Not many patients know the mobile lithotripsy unit as intimately has John Hillyer who embarked on his 15th procedure at the end of last year. But it was familiarity that gave him confidence in knowing he was in good hands.

John, a Christchurch resident, was first introduced to Extracorporeal Shock Wave Lithotripsy (ESWL) by Dr Stuart Gowland, who at the time was pioneering the mobile lithotripsy unit. He was relieved to hear there was an alternative to invasive procedures and traditional hospital visits, especially because he had a ruptured urethra from a historical accident. He recalls from his first consultation being struck by Dr Gowland’s thoroughness and passion for his work. “Mr. Gowland explained very clearly with enthusiasm, may I add all about the process. I felt completely relaxed and confident with him and his explanation,” John says.

“It was explained to me at the time that due to the possibility of a tear occurring in the urethra, lithotripsy treatment was the best alternative. Thus, you can imagine how much of a relief that was for me.”

“I had extreme kidney and abdominal pain, so it was a Godsend to have access to immediate treatment.”

Having the treatment conveniently located close to home also helped reduce a significant amount of stress, enabling John to focus solely on his wellbeing. “The mobile unit was fully accessible and comfortable and exceptionally convenient for my lifestyle schedule at that time.”

From his first treatment in 1995 to his last treatment in 2023, he continues to receive the same high level of care and professionalism from the clinical team, ensuring his comfort and wellbeing throughout the process. His experiences reflect the team’s commitment to providing top-notch care, regardless of location or circumstance. “The experience on the unit, and fellowship with the crew was relaxed and jovial. They were very professional, kind and empathetic. The level of care and communication from the crew was exemplary.”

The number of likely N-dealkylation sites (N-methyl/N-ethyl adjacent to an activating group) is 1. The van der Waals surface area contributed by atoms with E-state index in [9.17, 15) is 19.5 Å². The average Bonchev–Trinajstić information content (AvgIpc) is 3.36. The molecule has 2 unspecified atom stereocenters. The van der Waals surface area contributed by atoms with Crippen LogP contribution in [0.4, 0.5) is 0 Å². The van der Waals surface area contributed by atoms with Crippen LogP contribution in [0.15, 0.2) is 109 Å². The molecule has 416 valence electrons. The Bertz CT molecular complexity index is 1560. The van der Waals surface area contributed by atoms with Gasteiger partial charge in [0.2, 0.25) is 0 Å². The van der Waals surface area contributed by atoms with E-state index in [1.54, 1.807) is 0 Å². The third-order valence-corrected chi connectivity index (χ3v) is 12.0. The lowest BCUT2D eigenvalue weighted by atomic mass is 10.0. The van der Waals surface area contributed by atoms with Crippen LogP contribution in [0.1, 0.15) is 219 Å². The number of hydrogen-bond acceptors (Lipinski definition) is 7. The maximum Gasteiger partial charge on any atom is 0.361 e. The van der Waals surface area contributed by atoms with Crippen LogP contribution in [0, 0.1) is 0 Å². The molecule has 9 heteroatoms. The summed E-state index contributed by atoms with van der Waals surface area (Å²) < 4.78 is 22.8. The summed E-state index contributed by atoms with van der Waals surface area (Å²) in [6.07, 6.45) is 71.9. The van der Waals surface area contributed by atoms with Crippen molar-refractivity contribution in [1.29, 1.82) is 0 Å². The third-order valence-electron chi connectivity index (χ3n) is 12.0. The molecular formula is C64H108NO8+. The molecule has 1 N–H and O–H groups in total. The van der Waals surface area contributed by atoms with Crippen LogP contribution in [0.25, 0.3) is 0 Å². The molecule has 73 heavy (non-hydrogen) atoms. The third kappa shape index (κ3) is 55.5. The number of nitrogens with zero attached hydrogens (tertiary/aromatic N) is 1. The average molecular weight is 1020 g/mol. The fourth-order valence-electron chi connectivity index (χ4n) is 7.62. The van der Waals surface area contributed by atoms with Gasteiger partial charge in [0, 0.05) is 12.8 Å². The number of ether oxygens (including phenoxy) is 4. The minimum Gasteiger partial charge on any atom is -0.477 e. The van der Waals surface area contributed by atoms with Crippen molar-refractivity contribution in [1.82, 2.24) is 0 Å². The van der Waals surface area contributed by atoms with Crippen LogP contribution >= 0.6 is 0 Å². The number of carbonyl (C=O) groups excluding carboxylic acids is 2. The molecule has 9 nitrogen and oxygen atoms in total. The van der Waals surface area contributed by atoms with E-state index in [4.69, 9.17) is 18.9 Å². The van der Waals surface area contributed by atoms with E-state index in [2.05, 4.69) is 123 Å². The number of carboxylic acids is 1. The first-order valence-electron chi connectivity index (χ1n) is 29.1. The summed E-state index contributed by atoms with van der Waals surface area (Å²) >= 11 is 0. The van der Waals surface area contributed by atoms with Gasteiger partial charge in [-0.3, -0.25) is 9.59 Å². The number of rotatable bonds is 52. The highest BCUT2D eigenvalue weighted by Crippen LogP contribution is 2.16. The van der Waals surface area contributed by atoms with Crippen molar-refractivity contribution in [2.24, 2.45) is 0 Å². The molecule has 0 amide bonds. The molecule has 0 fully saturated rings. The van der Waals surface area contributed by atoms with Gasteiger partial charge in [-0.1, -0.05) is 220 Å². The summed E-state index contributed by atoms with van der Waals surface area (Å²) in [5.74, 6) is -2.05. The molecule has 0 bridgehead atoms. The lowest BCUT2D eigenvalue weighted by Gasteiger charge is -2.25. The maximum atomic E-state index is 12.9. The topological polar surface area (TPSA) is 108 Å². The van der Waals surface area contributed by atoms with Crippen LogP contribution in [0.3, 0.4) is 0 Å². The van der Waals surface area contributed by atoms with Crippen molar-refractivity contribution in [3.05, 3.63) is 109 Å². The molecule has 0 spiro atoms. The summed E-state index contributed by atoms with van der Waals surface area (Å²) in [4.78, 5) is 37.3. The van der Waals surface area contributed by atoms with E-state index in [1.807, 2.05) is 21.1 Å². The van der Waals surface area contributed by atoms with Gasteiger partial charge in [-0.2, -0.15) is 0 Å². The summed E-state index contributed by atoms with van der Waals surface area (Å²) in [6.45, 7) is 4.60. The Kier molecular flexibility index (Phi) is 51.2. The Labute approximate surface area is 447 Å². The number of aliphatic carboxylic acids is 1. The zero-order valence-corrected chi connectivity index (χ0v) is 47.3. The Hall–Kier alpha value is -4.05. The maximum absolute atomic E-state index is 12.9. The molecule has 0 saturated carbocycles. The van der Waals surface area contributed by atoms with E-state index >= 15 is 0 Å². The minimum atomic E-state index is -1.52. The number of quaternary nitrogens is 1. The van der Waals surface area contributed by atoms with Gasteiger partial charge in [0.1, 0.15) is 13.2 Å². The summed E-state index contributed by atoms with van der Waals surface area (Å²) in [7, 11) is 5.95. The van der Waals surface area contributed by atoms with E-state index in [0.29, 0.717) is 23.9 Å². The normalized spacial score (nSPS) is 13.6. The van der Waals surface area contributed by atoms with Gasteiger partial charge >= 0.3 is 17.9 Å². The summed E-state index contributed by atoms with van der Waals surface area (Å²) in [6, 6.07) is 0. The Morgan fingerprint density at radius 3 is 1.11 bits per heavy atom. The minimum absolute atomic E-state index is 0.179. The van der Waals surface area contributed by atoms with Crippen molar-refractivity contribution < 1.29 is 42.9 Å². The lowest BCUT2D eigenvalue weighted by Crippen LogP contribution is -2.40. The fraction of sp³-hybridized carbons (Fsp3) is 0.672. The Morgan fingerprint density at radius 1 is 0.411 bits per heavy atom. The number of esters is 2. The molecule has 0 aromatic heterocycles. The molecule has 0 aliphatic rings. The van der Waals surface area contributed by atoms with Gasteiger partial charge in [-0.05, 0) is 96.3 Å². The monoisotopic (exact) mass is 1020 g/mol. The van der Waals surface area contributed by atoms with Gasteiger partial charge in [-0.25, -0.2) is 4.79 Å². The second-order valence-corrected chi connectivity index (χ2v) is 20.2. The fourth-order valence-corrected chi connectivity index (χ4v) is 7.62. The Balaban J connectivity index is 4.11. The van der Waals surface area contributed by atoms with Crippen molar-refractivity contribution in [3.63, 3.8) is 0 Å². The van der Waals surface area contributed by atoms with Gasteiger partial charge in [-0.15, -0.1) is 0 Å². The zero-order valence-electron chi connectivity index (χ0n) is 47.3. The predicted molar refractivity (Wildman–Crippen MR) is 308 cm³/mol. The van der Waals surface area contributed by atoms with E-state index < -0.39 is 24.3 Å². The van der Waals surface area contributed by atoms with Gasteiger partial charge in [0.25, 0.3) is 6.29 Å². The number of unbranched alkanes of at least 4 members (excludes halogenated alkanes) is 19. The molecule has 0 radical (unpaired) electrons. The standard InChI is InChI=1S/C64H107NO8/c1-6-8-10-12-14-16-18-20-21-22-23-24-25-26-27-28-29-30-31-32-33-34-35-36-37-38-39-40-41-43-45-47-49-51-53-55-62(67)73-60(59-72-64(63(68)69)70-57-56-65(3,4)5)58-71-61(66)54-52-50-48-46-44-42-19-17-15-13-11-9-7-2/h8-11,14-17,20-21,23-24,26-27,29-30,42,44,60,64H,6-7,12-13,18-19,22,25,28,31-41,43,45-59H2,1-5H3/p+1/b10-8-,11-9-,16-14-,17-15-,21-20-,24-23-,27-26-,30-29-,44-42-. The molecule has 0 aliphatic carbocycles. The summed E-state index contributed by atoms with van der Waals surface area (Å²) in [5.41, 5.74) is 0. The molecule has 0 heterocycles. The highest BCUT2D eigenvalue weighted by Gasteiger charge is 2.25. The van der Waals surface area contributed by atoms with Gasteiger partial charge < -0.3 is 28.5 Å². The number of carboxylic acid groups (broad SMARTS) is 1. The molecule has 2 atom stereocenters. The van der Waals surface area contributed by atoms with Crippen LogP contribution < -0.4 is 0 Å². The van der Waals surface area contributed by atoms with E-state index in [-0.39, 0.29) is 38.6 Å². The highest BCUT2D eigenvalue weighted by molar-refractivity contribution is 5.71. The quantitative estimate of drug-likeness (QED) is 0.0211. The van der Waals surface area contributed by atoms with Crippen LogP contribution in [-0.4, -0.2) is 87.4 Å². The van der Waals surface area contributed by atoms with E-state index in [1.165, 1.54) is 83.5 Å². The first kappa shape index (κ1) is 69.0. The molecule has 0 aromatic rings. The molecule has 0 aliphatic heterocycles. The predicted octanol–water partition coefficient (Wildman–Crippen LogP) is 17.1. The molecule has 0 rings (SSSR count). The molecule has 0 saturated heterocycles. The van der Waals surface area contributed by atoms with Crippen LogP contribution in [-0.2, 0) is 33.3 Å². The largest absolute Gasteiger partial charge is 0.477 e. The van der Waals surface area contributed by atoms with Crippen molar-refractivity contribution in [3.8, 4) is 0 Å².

John would also be one of very few patients to have received kidney stone treatment both on the old mobile lithotripsy unit and the new unit launched in June 2021. He says both units were excellent; when he first saw the new mobile unit he recalls thinking how much the service has grown. “I was in awe of the set-up and advanced technology of the unit. And also, the short time it took to perform my treatment.”

Extracorporeal Shock Wave Lithotripsy (ESWL) uses shock waves to break down kidney stones into smaller fragments, enabling their passage through the urinary tract with reduced discomfort and complications. The non-invasive approach of ESWL minimises the need for surgery and reduces recovery time, making it an attractive option for patients like John who seek effective relief without prolonged hospital stays. John was able to have a swift recovery and return to normal activities. “My recovery was amazing. I needed no pain relief and passed the fragmented stones easily.”

“I have had no kidney or abdominal discomfort since (his last treatment).”

As John reflects on his journey, he recognises the significance of the mobile lithotripsy unit and its unique service, and how having timely access to healthcare paved the way to better health.

(Pictured above L-R: Standing outside the Mobile Lithotripsy Unit – Karen Miller, Medical Imaging Technologist; John Hillyer, patient; and Simon Felton, Medical Imaging Technologist)